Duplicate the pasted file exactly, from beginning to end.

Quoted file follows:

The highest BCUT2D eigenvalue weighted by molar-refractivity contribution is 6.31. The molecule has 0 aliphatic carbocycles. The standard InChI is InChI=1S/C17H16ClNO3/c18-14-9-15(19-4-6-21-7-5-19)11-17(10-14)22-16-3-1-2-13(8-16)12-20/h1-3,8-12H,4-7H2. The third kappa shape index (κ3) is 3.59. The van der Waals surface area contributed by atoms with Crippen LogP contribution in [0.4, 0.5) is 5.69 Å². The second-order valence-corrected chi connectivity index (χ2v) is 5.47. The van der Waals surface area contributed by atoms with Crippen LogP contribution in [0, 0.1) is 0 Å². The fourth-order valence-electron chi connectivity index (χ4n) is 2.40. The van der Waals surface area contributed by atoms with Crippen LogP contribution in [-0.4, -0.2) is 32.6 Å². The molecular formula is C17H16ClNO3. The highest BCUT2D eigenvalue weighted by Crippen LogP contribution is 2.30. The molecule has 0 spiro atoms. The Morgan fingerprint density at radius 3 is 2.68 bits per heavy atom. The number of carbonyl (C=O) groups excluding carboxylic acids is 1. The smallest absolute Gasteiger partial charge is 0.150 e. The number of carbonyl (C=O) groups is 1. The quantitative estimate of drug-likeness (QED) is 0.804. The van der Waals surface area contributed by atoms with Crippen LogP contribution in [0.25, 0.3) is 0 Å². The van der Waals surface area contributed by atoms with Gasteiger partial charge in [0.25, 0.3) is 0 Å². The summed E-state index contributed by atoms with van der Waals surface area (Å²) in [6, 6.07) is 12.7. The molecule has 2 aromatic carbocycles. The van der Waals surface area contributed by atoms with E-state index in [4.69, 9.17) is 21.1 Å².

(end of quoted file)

The highest BCUT2D eigenvalue weighted by molar-refractivity contribution is 6.31. The molecule has 0 aliphatic carbocycles. The standard InChI is InChI=1S/C17H16ClNO3/c18-14-9-15(19-4-6-21-7-5-19)11-17(10-14)22-16-3-1-2-13(8-16)12-20/h1-3,8-12H,4-7H2. The third kappa shape index (κ3) is 3.59. The van der Waals surface area contributed by atoms with Crippen LogP contribution in [0.4, 0.5) is 5.69 Å². The second-order valence-corrected chi connectivity index (χ2v) is 5.47. The van der Waals surface area contributed by atoms with Crippen LogP contribution in [0, 0.1) is 0 Å². The fourth-order valence-electron chi connectivity index (χ4n) is 2.40. The van der Waals surface area contributed by atoms with Crippen LogP contribution in [-0.4, -0.2) is 32.6 Å². The molecular formula is C17H16ClNO3. The highest BCUT2D eigenvalue weighted by Crippen LogP contribution is 2.30. The molecule has 0 spiro atoms. The Morgan fingerprint density at radius 3 is 2.68 bits per heavy atom. The number of carbonyl (C=O) groups excluding carboxylic acids is 1. The smallest absolute Gasteiger partial charge is 0.150 e. The number of carbonyl (C=O) groups is 1. The quantitative estimate of drug-likeness (QED) is 0.804. The van der Waals surface area contributed by atoms with Crippen LogP contribution in [0.25, 0.3) is 0 Å². The van der Waals surface area contributed by atoms with Gasteiger partial charge in [0.25, 0.3) is 0 Å². The summed E-state index contributed by atoms with van der Waals surface area (Å²) in [6, 6.07) is 12.7. The molecule has 2 aromatic carbocycles. The van der Waals surface area contributed by atoms with E-state index in [4.69, 9.17) is 21.1 Å².